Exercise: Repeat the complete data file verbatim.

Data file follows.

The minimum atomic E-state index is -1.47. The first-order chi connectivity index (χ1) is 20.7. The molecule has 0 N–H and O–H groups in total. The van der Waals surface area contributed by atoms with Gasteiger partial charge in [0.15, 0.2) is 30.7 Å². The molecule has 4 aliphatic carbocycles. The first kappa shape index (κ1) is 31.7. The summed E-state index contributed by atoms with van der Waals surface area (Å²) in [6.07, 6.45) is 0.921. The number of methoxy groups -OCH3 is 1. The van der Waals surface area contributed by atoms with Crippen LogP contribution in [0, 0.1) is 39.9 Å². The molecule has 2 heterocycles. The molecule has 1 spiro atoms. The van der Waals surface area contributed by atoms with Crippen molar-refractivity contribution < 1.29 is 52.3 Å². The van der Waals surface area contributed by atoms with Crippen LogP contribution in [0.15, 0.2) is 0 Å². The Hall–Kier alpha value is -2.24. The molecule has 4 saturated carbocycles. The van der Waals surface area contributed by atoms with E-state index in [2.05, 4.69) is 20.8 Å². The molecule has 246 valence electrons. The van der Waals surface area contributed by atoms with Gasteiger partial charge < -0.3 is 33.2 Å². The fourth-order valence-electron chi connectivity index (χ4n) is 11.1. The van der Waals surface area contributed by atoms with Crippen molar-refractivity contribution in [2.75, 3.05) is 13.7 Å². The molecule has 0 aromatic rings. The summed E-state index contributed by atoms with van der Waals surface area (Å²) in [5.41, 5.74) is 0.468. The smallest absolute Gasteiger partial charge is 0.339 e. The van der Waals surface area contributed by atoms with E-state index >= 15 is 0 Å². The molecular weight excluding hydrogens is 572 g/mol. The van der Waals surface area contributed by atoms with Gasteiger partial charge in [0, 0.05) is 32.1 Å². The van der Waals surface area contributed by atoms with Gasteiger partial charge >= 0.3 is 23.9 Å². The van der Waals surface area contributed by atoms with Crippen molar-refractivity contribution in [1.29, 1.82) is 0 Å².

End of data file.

The minimum atomic E-state index is -1.47. The first-order chi connectivity index (χ1) is 20.7. The molecule has 0 N–H and O–H groups in total. The van der Waals surface area contributed by atoms with Gasteiger partial charge in [0.15, 0.2) is 30.7 Å². The molecule has 4 aliphatic carbocycles. The first kappa shape index (κ1) is 31.7. The summed E-state index contributed by atoms with van der Waals surface area (Å²) in [6.07, 6.45) is 0.921. The number of methoxy groups -OCH3 is 1. The van der Waals surface area contributed by atoms with Crippen LogP contribution in [0, 0.1) is 39.9 Å². The molecule has 2 heterocycles. The molecule has 1 spiro atoms. The van der Waals surface area contributed by atoms with Crippen molar-refractivity contribution < 1.29 is 52.3 Å². The van der Waals surface area contributed by atoms with Crippen LogP contribution in [0.15, 0.2) is 0 Å². The Hall–Kier alpha value is -2.24. The molecule has 4 saturated carbocycles. The van der Waals surface area contributed by atoms with E-state index in [2.05, 4.69) is 20.8 Å². The molecule has 246 valence electrons. The van der Waals surface area contributed by atoms with Gasteiger partial charge < -0.3 is 33.2 Å². The fourth-order valence-electron chi connectivity index (χ4n) is 11.1. The van der Waals surface area contributed by atoms with Crippen molar-refractivity contribution in [2.75, 3.05) is 13.7 Å². The molecule has 0 aromatic rings. The summed E-state index contributed by atoms with van der Waals surface area (Å²) in [5.41, 5.74) is 0.468. The smallest absolute Gasteiger partial charge is 0.339 e. The van der Waals surface area contributed by atoms with E-state index >= 15 is 0 Å². The molecular weight excluding hydrogens is 572 g/mol. The van der Waals surface area contributed by atoms with Gasteiger partial charge in [0, 0.05) is 32.1 Å². The van der Waals surface area contributed by atoms with Gasteiger partial charge >= 0.3 is 23.9 Å². The van der Waals surface area contributed by atoms with Crippen molar-refractivity contribution in [1.29, 1.82) is 0 Å².